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Oil-Soaked Penguins Wash Ashore in Southern Argentina


The carcasses of at least 100 oil coated penguins have washed up on the shores of Patagonia in southern Argentina from the Straits of Magellan in recent weeks.

Many of the dead birds were discovered at a nature reserve in Cabo Virgenes, located about 2,400 kilometers south of the capital city of Buenos Aires.

About 100 surviving penguins have been taken to nearby care centers so rescue workers can clean them. Oil can damage a penguin's feathers, which insulates them from the frigid Arctic temperatures.

Because they can not dive for fish in cold waters, they stay on shore and eventually starve to death.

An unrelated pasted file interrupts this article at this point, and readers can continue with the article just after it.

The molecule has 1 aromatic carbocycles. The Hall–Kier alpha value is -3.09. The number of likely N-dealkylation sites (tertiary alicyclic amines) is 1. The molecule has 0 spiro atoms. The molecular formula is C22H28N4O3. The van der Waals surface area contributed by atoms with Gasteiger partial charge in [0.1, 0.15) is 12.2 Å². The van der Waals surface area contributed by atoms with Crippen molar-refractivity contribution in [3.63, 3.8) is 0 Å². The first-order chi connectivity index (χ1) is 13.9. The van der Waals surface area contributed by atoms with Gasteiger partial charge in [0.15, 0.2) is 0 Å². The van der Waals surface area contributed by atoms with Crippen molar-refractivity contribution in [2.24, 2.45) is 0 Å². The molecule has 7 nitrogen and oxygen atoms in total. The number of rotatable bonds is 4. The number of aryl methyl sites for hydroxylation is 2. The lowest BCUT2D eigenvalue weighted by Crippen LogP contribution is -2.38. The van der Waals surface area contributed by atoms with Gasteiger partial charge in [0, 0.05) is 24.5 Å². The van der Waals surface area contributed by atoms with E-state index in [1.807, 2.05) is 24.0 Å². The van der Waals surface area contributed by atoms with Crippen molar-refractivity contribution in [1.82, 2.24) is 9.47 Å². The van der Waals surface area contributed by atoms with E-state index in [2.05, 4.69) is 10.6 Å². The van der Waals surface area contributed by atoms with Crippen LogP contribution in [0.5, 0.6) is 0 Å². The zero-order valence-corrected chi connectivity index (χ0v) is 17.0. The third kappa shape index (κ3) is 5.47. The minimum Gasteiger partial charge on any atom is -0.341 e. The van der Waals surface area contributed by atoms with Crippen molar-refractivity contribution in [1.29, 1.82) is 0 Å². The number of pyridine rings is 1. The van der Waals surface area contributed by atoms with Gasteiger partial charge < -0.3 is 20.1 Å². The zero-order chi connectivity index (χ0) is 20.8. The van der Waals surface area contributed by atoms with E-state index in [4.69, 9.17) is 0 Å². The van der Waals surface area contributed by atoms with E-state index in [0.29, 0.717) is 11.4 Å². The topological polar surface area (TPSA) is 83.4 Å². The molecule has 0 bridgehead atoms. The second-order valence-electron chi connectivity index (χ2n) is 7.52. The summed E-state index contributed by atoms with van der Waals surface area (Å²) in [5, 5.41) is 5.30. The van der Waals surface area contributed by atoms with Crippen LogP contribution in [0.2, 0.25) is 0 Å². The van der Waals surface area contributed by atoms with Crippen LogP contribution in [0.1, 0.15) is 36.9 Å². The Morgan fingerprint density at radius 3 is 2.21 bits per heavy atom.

Maritime authorities in Argentina have launched an investigation to determine if there have been any oil spills from any of the dozens of platforms or tankers that operate in the area.

The penguins live in the Strait of Magellan, a body of water that separates South America from Tierra del Fuego and other islands south of the continent.

They migrate thousands of kilometers north from Antarctica each year from September through the end of April to breed.

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